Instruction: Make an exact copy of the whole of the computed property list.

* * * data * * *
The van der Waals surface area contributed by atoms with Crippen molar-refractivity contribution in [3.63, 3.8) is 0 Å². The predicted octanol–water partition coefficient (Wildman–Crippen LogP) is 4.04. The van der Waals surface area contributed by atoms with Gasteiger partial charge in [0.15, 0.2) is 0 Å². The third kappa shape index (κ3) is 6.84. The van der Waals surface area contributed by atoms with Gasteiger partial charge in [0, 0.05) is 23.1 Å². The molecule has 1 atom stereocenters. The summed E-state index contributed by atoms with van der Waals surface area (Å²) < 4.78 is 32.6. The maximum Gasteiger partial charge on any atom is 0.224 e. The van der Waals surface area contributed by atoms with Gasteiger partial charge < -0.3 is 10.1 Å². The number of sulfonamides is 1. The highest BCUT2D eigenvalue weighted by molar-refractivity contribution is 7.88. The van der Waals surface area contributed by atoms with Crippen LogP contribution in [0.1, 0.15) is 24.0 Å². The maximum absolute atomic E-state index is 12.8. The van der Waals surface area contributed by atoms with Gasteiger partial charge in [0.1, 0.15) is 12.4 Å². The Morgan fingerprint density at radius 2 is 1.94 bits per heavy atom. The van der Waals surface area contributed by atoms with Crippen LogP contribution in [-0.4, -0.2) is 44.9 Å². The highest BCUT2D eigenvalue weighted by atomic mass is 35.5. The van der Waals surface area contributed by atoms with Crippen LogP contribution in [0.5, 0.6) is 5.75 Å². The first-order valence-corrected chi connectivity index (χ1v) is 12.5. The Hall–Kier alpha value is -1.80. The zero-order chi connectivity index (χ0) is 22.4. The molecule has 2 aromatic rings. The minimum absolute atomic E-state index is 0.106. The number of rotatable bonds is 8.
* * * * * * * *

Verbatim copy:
The van der Waals surface area contributed by atoms with Crippen molar-refractivity contribution in [3.63, 3.8) is 0 Å². The predicted octanol–water partition coefficient (Wildman–Crippen LogP) is 4.04. The van der Waals surface area contributed by atoms with Gasteiger partial charge in [0.15, 0.2) is 0 Å². The third kappa shape index (κ3) is 6.84. The van der Waals surface area contributed by atoms with Gasteiger partial charge in [0, 0.05) is 23.1 Å². The molecule has 1 atom stereocenters. The summed E-state index contributed by atoms with van der Waals surface area (Å²) < 4.78 is 32.6. The maximum Gasteiger partial charge on any atom is 0.224 e. The van der Waals surface area contributed by atoms with Gasteiger partial charge < -0.3 is 10.1 Å². The number of sulfonamides is 1. The highest BCUT2D eigenvalue weighted by molar-refractivity contribution is 7.88. The van der Waals surface area contributed by atoms with Crippen LogP contribution in [0.1, 0.15) is 24.0 Å². The maximum absolute atomic E-state index is 12.8. The van der Waals surface area contributed by atoms with Gasteiger partial charge in [0.1, 0.15) is 12.4 Å². The Morgan fingerprint density at radius 2 is 1.94 bits per heavy atom. The van der Waals surface area contributed by atoms with Crippen LogP contribution in [-0.4, -0.2) is 44.9 Å². The highest BCUT2D eigenvalue weighted by atomic mass is 35.5. The van der Waals surface area contributed by atoms with Crippen LogP contribution in [0.5, 0.6) is 5.75 Å². The first-order valence-corrected chi connectivity index (χ1v) is 12.5. The Hall–Kier alpha value is -1.80. The zero-order chi connectivity index (χ0) is 22.4. The molecule has 2 aromatic rings. The minimum absolute atomic E-state index is 0.106. The number of rotatable bonds is 8.